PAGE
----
drama

NaNoWriMo Tips: Where are Your Cliffhangers?

Cliffhanger movie 1993 screencap of man falling from landslide on cliffHave you included some cliffhangers in your story? Cliffhangers are the moments in a movie or television show when there is a cut-away from the action, often for a commercial, and the viewer is left hanging, anxious about what will happen to the hero.

Cliffhangers are common writing devices, but they work. In a novel, these are found between scenes and chapters, but also between paragraphs, pulling the reader through the story to find out what happens next.

Where are your cliffhangers? Are they critical plot points or have you thrown in a few throughout the story to keep the reader on edge, eagerly turning page after page?

If you don’t have any, start adding them. Write them in. They add tension, conflict, and drag the reader through the story.

The key to a good cliffhanger is how it draws the reader into the story. They are a part of the action. They want to know what happens. A successful cliffhanger is one written to make the reader a part of the story, so they feel like they are the ones pushing or chasing the story forward.

You can find more writing tips, NaNoWriMo prompts, and writing tips for NaNoWriMo on our Writers in the Grove site.

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NaNoWriMo Tips: The Ticking Clock

The Ticking Clock is a writer’s device to add tension to a scene or the plot. The clock is ticking, time is running out, the character(s) are up against a deadline and there is no escaping the ticking of the clock.

If you are having trouble writing ticking clock scenes in your plot, here are some questions to consider.

  • How long do the characters have? How much time are you going to give them to succeed before the clock runs out?
  • Could you shorten the time period? To what?
  • What does the character need to accomplish within that time frame?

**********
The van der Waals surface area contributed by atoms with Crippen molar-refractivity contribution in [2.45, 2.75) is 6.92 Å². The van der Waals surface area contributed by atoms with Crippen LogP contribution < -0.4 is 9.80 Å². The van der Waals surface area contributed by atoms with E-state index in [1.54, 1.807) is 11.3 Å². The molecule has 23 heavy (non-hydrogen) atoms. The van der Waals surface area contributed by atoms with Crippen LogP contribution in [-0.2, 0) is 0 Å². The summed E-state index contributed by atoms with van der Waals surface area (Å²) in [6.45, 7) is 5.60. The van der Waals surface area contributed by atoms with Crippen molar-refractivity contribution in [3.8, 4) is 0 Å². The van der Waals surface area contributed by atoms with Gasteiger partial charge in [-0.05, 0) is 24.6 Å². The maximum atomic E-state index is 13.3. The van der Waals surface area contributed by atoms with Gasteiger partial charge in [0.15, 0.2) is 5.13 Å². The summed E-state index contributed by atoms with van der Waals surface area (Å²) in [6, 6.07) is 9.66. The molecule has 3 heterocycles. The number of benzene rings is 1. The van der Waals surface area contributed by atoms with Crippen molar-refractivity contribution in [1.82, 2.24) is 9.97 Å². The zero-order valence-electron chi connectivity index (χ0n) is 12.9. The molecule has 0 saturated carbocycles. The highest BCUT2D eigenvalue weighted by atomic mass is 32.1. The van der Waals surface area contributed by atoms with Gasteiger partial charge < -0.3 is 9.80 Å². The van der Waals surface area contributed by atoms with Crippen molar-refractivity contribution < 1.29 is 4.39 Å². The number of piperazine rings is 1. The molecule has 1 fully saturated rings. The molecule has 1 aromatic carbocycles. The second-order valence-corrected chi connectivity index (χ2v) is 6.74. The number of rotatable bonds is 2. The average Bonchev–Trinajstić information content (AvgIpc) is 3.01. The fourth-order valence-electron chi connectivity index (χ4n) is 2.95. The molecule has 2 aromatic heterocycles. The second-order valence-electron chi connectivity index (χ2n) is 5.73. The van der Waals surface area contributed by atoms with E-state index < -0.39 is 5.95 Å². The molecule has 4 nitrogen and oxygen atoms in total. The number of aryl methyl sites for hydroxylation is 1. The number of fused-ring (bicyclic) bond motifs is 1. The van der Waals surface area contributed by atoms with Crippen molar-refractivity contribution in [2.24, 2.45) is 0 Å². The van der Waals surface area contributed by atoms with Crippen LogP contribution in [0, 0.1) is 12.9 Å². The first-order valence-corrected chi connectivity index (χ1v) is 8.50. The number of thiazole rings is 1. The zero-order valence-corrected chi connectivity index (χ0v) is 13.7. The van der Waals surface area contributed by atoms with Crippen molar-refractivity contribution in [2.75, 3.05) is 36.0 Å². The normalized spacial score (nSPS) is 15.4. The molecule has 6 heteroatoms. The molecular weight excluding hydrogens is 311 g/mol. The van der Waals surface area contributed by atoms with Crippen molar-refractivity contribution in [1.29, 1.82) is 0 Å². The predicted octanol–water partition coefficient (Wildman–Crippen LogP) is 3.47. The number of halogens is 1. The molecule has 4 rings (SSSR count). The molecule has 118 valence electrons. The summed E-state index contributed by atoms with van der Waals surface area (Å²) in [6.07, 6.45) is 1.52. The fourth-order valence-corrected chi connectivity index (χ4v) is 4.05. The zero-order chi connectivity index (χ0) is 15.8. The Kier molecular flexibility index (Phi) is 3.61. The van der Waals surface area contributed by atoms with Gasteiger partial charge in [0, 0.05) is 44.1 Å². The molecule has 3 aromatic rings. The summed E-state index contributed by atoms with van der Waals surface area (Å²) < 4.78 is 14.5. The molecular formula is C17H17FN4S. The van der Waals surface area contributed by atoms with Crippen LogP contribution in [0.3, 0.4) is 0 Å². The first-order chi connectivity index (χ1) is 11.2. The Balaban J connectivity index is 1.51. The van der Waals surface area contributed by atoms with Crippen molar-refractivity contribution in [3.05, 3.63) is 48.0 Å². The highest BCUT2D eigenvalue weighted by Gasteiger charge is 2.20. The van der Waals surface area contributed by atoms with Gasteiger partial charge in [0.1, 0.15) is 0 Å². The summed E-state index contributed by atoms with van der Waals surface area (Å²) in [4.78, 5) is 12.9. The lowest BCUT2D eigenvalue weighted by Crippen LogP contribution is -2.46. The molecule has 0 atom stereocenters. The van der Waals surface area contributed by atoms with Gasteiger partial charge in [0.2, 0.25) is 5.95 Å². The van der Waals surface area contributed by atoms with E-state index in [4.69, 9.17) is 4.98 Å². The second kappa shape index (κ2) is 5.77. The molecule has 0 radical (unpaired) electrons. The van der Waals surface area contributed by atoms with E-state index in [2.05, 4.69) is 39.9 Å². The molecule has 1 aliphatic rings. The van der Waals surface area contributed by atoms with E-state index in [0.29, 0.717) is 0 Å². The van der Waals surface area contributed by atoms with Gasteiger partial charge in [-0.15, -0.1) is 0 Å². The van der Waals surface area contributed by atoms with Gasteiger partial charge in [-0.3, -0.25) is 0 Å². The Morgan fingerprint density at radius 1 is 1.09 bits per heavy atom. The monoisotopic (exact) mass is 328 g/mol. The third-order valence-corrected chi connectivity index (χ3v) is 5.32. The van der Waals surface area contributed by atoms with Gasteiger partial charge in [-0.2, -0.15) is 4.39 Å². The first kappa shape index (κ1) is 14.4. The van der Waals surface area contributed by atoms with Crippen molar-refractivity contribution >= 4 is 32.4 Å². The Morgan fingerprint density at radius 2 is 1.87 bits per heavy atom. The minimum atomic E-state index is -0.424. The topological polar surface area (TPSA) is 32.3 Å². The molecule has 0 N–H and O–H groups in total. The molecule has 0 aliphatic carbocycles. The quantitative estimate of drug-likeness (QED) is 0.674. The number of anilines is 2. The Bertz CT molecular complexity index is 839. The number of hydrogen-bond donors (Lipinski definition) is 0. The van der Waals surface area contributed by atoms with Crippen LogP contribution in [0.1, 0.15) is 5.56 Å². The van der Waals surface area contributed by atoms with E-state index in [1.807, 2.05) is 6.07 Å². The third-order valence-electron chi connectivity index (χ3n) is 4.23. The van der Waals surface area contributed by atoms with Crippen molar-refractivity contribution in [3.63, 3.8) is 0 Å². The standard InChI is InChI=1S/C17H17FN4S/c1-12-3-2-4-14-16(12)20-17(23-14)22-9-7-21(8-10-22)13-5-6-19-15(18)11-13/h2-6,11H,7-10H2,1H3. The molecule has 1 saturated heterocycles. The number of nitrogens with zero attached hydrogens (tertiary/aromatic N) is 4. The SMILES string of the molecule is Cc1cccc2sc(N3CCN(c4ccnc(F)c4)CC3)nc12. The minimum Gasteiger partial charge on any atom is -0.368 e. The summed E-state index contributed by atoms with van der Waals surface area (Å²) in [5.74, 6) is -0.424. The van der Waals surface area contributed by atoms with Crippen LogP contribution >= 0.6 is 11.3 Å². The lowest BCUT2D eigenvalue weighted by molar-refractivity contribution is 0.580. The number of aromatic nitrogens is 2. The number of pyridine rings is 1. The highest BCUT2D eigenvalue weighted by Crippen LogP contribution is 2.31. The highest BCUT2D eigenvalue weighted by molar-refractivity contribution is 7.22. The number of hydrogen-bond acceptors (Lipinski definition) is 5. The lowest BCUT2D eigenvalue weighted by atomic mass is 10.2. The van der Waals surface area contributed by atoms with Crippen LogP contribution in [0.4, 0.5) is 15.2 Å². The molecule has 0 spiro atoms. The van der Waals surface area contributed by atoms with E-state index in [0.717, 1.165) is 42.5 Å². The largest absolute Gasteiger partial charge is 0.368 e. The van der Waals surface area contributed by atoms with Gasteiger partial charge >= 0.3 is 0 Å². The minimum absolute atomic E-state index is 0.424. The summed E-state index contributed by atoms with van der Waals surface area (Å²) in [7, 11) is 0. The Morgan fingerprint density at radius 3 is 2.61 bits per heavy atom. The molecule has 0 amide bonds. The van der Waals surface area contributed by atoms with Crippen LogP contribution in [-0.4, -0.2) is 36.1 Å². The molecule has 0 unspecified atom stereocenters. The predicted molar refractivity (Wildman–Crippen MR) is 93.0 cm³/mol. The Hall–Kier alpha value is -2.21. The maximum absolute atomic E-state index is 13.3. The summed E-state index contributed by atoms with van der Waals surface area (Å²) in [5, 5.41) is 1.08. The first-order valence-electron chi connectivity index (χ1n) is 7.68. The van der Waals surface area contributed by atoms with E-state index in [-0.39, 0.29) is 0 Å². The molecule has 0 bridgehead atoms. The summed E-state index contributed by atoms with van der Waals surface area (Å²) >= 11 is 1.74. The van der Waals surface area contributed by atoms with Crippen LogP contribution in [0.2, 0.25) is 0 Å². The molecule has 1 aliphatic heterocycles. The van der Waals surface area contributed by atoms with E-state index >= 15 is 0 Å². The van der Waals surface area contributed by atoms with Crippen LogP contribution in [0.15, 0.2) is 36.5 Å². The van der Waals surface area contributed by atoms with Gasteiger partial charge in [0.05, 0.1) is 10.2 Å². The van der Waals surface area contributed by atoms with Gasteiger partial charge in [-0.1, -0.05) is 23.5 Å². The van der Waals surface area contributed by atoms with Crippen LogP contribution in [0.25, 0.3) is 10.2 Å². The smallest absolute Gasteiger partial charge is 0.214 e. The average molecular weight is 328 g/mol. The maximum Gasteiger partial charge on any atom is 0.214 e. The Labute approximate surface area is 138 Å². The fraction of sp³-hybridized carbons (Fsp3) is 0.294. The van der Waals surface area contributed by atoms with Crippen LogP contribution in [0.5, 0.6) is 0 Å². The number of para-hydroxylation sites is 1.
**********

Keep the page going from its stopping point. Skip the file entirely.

• What amount of time would it normally take to accomplish the task?
  • Why is the time period so short?
  • What does the character(s) need to do to “stop the clock?”
  • What will prove that the task is complete and the clock will stop?
  • What are the consequences of failure?
  • What will the character(s) lose?
  • What can go wrong?
  • Will one or more people die?
  • What are the physical obstacles in the way of stopping the clock?
  • What are the psychological obstacles (fears, dreams, risks) to stopping the clock?
  • How does the character(s) handle obstacles (physical and psychological)?
  • How does the race to beat the clock show the character(s) strengths and weaknesses?
  • How long does it take to overcome each obstacle?
  • How does the tension (suspense) grow as the deadline approaches?
  • What are the “cliffhangers” as the character(s) overcome each obstacle?
  • Does stopping the clock start another ticking clock? Is there another task the character(s) must tackle?
  • When all clocks have stopped ticking, then what? How has the character(s) changed? What is next?

You can find more writing tips, NaNoWriMo prompts, and writing tips for NaNoWriMo on our Writers in the Grove site.

Prompt: A Terrible Tragedy

The prompt this week was suggested by the recent shooting at Umpqua Community College as well as other tragic events.

Write about a tragedy, one that involves risk and fear. Put your character(s) under pressure in the middle of something where split second decisions could make things worse or resolve the issue.

Our hearts and thoughts are with the families and community of Roseburg, Oregon. Forest Grove hosts Pacific University, and we are kindred spirits sharing your pain and loss.